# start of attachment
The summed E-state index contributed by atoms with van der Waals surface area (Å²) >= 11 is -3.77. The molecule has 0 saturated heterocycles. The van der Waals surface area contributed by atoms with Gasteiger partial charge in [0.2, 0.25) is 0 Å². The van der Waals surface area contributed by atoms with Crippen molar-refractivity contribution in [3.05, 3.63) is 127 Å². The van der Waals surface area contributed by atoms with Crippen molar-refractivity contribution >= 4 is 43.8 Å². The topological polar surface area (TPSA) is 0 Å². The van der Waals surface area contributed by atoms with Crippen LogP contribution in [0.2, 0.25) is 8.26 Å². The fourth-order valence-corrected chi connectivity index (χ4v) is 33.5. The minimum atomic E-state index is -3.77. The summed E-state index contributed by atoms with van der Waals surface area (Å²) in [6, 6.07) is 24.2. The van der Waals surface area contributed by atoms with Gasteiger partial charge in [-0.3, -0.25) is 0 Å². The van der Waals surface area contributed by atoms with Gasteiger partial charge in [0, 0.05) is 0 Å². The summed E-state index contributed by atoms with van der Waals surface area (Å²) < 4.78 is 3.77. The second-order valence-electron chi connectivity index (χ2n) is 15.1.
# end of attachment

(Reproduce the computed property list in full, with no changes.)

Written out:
The summed E-state index contributed by atoms with van der Waals surface area (Å²) >= 11 is -3.77. The molecule has 0 saturated heterocycles. The van der Waals surface area contributed by atoms with Gasteiger partial charge in [0.2, 0.25) is 0 Å². The van der Waals surface area contributed by atoms with Crippen molar-refractivity contribution in [3.05, 3.63) is 127 Å². The van der Waals surface area contributed by atoms with Crippen molar-refractivity contribution >= 4 is 43.8 Å². The topological polar surface area (TPSA) is 0 Å². The van der Waals surface area contributed by atoms with Crippen LogP contribution in [0.2, 0.25) is 8.26 Å². The fourth-order valence-corrected chi connectivity index (χ4v) is 33.5. The minimum atomic E-state index is -3.77. The summed E-state index contributed by atoms with van der Waals surface area (Å²) in [6, 6.07) is 24.2. The van der Waals surface area contributed by atoms with Gasteiger partial charge in [-0.3, -0.25) is 0 Å². The van der Waals surface area contributed by atoms with Gasteiger partial charge in [0, 0.05) is 0 Å². The summed E-state index contributed by atoms with van der Waals surface area (Å²) < 4.78 is 3.77. The second-order valence-electron chi connectivity index (χ2n) is 15.1.